Here are some thoughts on budget numbers by a woman and Governor, I really admire and you might as well CVC:
Seth Colter Walls
In a Thursday morning conference call for reporters organized by the Democratic National Committee, Kansas Gov. Kathleen Sebelius pushed back against the idea that Republicans have cornered the market on small-town American values.
"I live in the American heartland, and have been a governor [here] for six years," she said. "I don't know any mayor in any small town in Kansas -- and we have a lot of mayors of small towns -- who hires a lobbyist and goes after earmarks the way Sarah Palin did." On Tuesday, the Washington Post reported that, as mayor of Wasilla, Palin secured more than $27 million in federal earmarks for a town with only 6,700 residents.
In her speech, Palin made a not-so-subtle pitch to snatch the sympathies of small-town voters -- touting her own experience as a mayor, and contrasting her self-professed values with those of Barack Obama. "I might add that in small towns, we don't quite know what to make of a candidate who lavishes praise on working people when they are listening, and then talks about how bitterly they cling to their religion and guns when those people aren't listening," Palin said, referring to remarks Obama made at a San Francisco fundraiser earlier this year.
Sebelius would have none of it. "What I hear from these folks in the heartland, is that people want to know how they're going to afford health care ... whether they're going to keep their jobs [and manage] the cost of gas and groceries," Sebelius said. "Again last night, what we heard were partisan attacks and no real solutions. ... I work with a Republican legislature every day. And I know what people expect us to do ... is to roll up your sleeves and get the job done."
"There's a disconnect between the way she positions herself as a small-town mayor ... and an inside Washington strategy," Sebelius added. "The kind of persona she is putting forward is very enticing, but I don't think it matches with either her positions."
Florida Congresswoman Debbie Wasserman Schultz hammered a similar theme to Sebelius, saying that Palin "had a real problem with the truth last night" and adding that "even her hometown newspaper said she stretched the truth." (a reference to Thursday's Anchorage Daily News headline: "Some Of Palin's Remarks Stretch The Truth.")
Schultz also suggested that Palin had simply done a good job of robotically delivering an address she had little hand in crafting herself. "Whenever I have had to give significant speeches, I've spent a lot of time with the people assisting me in drafting remarks, adding my own voice," Schultz said. "Last night, I only heard Sarah Palin's voice [through] negative partisan attacks, with no substance or vision of where she thinks the country should go."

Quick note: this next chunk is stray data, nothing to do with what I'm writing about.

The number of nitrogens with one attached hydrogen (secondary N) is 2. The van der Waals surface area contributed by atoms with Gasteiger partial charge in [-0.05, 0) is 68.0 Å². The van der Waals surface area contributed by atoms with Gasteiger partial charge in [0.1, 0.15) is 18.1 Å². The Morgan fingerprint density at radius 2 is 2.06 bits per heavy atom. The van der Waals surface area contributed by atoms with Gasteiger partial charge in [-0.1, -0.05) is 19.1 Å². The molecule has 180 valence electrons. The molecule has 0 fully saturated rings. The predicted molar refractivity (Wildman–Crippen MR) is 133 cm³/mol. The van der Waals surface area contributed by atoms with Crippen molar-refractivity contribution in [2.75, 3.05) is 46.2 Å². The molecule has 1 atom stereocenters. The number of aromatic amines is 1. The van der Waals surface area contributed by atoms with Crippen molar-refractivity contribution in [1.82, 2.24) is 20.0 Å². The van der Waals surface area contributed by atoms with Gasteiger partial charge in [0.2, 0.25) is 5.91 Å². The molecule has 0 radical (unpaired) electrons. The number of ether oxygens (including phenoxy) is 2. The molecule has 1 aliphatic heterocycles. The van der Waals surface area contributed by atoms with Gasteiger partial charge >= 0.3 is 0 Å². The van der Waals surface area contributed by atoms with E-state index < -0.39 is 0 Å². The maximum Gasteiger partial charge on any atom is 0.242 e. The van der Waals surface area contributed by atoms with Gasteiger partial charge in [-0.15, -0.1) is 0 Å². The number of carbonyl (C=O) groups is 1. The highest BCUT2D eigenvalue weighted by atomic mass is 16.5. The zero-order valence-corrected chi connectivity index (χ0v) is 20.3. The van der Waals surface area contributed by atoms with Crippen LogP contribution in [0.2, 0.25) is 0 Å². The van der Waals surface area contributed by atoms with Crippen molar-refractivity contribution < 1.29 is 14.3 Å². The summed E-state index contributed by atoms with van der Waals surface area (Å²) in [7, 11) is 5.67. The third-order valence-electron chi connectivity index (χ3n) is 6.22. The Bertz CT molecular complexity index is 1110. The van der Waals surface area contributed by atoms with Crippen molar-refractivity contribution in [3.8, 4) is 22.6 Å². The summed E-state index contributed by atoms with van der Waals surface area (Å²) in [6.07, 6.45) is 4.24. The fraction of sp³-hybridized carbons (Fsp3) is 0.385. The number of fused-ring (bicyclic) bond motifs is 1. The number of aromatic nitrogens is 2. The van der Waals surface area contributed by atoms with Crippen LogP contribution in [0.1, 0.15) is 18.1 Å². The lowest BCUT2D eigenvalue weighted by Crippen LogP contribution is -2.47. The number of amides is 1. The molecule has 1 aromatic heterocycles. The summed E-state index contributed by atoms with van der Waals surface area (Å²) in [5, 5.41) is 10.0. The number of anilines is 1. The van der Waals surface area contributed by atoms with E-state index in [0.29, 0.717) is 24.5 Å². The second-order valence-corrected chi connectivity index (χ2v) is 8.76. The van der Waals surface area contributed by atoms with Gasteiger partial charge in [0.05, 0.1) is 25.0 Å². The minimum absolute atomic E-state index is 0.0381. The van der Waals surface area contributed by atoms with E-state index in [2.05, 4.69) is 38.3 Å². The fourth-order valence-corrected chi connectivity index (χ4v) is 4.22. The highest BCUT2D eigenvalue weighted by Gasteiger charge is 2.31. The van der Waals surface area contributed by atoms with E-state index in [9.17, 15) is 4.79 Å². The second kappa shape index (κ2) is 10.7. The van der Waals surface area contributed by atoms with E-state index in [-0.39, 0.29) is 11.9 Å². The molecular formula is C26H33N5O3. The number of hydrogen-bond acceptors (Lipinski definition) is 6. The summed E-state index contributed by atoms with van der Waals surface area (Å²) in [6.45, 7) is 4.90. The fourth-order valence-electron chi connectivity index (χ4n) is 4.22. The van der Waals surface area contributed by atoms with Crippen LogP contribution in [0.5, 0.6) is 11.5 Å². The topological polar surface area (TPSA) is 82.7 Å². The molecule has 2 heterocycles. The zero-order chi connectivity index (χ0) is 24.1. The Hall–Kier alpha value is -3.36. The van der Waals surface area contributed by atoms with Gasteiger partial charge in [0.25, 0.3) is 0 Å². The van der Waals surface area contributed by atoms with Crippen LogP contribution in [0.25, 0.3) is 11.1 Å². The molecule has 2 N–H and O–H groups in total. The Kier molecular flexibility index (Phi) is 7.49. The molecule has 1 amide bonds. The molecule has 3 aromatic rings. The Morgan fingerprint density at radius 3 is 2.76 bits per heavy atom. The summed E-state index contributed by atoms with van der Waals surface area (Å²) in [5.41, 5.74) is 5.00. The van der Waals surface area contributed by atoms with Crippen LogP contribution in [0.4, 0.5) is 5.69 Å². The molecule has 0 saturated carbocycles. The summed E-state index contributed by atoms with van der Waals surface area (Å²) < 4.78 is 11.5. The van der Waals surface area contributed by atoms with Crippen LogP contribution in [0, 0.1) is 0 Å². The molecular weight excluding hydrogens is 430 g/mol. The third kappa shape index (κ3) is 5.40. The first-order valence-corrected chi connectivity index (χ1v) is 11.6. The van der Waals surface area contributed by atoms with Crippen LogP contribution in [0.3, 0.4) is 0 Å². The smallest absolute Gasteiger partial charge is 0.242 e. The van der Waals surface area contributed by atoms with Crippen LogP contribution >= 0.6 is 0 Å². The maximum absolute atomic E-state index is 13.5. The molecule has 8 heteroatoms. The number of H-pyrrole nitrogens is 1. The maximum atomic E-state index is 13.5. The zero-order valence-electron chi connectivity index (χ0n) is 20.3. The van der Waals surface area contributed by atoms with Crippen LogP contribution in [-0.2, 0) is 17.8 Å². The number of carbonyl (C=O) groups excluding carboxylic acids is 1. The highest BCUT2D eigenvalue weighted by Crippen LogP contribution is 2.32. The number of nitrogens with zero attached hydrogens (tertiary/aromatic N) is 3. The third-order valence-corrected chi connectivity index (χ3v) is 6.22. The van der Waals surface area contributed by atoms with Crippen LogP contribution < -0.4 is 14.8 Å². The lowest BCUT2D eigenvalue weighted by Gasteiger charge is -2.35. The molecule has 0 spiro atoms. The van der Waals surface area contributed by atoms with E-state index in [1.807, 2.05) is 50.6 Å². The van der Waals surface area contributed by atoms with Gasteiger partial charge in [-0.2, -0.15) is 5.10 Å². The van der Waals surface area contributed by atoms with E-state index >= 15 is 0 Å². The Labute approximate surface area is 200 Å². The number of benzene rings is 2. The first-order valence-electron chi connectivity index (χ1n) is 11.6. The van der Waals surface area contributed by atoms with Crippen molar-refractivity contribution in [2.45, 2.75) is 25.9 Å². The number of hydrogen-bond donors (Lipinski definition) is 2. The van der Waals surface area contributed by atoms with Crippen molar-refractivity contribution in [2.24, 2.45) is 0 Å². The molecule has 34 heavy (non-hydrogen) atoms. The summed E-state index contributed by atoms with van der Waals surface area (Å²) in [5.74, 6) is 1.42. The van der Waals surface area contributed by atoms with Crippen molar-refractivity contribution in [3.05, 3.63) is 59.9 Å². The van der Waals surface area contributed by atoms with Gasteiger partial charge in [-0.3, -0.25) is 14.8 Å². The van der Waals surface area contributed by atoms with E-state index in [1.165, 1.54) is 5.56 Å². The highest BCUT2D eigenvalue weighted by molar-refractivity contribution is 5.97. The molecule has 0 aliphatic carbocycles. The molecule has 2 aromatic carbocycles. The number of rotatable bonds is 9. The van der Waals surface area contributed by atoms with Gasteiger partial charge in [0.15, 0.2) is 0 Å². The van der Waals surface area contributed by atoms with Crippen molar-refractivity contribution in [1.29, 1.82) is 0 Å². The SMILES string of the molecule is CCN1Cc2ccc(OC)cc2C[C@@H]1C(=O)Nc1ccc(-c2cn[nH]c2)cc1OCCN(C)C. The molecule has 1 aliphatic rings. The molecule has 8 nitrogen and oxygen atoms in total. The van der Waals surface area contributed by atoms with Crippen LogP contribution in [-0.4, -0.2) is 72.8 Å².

On Palin's effort to position herself and McCain as reformers, Schultz asked, "Where is the beef? Where is the evidence? Sarah Palin is not a reformer, she is under investigation in her home state for the abuse of power in trying to get a state trooper fired... If her best example of being a reformer was trying to sell a plane on E-Bay, that is not my definition of reform."
Shultz also questioned Palin's readiness to lead. "To say that her experience as a mayor of a town of 7,000 people ... makes her qualified to have her hands on the pillar of American foreign policy, if God forbid anything happens to John McCain, to suggest that is frightening," she said. "What kind of experience does Sarah Palin have to sit across the table from negotiators of the dangerous countries of this world?"
Obama adviser Robert Gibbs stepped in to rebut a few points of fact from Palin's speech. Specifically, he cited her reference to family members who own a small service station, saying they were precisely the kind of Americans who would receive "three times the tax relief" under Obama's tax plan. Gibbs also noted that Palin "picked up the worn-out playbook of Joe Lieberman," by claiming that Obama cannot point to any substantive legislative accomplishments. Even some of John McCain's surrogates know, Gibbs said, that the ethics and lobbying reforms in 2007, "the toughest since the scandal of Watergate," were passed due to Obama's work across party lines.